Positioning was the second challenge. Ground post height, diameter, parallelism and location were all major concerns for Photocircuits.

Buhrke engineers took up this set of concerns and devised a vibratory bowl feed and nesting channel in-die system (figure 1) for insertion of three ground posts (figure 2) into the heat sink. The precision and accuracy of placement, despite the high-speed run time, is key. The ground post, which measures only 0.79 mm in height, must maintain a +/-0.13 mm clearance on the top of the heat sink and a zero clearance on the back side of the heat sink for proper soldering.

A system of Buhrke-designed and engineered cams push the three ground posts into their proper position in-die. The entire tool production and all the ancillary equipment assembly were done in-house by Buhrke for this highly proprietary system.

The automation of this proprietary Buhrke system overcame the third challenge of eliminating labor from the entire assembly process. The three ground posts are precisely inserted in the heat sink at a rate 50 times faster than a conventional, labor-intensive and far less accurate secondary hard operation. Also, the automated solution includes not only the assembly step reduction but also the inspection process, as nine electronic sensors in each press check the force and the positioning height of the ground posts, during and after insertion into the heat sink, in-die. Piezoelectric force measurement and conventional proximity sensors precisely monitor all aspects of this process.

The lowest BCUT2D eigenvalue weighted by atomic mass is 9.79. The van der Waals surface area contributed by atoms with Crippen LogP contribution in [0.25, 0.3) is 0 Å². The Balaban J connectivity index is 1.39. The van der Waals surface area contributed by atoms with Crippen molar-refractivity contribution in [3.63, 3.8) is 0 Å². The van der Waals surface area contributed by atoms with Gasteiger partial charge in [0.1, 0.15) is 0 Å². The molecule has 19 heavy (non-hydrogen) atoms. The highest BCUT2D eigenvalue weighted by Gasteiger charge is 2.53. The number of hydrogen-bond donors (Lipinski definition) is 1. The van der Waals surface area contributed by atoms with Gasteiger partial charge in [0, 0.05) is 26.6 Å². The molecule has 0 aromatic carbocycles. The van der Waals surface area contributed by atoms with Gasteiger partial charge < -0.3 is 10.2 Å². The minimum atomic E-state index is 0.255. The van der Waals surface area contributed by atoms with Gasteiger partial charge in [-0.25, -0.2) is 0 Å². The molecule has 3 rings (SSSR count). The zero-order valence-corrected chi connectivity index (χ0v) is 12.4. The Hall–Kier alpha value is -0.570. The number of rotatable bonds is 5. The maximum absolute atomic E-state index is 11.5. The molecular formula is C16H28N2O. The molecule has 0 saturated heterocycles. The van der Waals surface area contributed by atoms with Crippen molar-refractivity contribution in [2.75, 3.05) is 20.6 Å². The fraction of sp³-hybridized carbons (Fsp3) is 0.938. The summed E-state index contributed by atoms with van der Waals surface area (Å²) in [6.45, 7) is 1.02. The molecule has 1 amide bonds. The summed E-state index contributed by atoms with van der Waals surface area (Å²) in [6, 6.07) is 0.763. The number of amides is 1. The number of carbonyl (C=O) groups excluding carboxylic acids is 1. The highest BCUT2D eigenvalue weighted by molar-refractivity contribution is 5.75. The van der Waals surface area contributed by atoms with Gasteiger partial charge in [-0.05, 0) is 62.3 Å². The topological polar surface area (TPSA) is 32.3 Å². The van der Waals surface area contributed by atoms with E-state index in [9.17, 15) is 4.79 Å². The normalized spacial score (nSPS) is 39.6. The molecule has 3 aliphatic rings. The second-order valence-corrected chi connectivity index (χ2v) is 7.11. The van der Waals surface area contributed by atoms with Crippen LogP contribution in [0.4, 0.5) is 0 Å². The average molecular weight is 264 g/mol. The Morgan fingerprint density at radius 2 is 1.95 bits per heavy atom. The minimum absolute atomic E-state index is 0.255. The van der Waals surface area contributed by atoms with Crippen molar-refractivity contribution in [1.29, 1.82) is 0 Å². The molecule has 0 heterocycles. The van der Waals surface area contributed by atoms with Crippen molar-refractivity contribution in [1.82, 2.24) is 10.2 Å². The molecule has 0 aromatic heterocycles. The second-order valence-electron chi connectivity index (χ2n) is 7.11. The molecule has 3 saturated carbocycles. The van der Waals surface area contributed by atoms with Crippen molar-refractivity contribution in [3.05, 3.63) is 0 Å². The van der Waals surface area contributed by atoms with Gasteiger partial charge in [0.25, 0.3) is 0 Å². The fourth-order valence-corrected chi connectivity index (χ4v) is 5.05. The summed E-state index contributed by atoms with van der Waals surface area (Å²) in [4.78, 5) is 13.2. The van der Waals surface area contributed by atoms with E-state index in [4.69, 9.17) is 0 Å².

Buhrke stamps the heat sink with in-die ground posts on one of its 150-ton presses. Nine sensors check the ground post insertion force, height, position and presence, in-process.

Working closely with Photocircuits and DCX engineers, Buhrke did all the production tooling, die design, assembly, setup, prototyping and full production verification in-house for this project.

A documented $1,000,000 savings over the life of the program has been achieved for the customers as a result of the in-die component insertion system. There had been substantial cost issues related to heat sinking the components on this module. The RF ground from the PCB was passing into the housing through an RF shield soldered on the board, then to the vehicle through screws into the chassis sheet-metal brackets. To cut this cost, the introduction of RF ground posts was suggested to bond the PCB directly to the heat sink, with the solder liquifying around the ground post (thus the need for tin plating). An overall total seal was achieved, once the module connector was in place, without RF ground to the chassis, which had created related problems such as tachometer flutter. The mounting screws into the chassis would now contact the aluminum heat sink, thus achieving the shortest possible RF ground path. PH

Buhrke Industries, Arlington Heights, Ill., manufactures automated assembly systems for mechanical assemblies. For more information from Buhrke Industries, call (847) 981-7550 or visit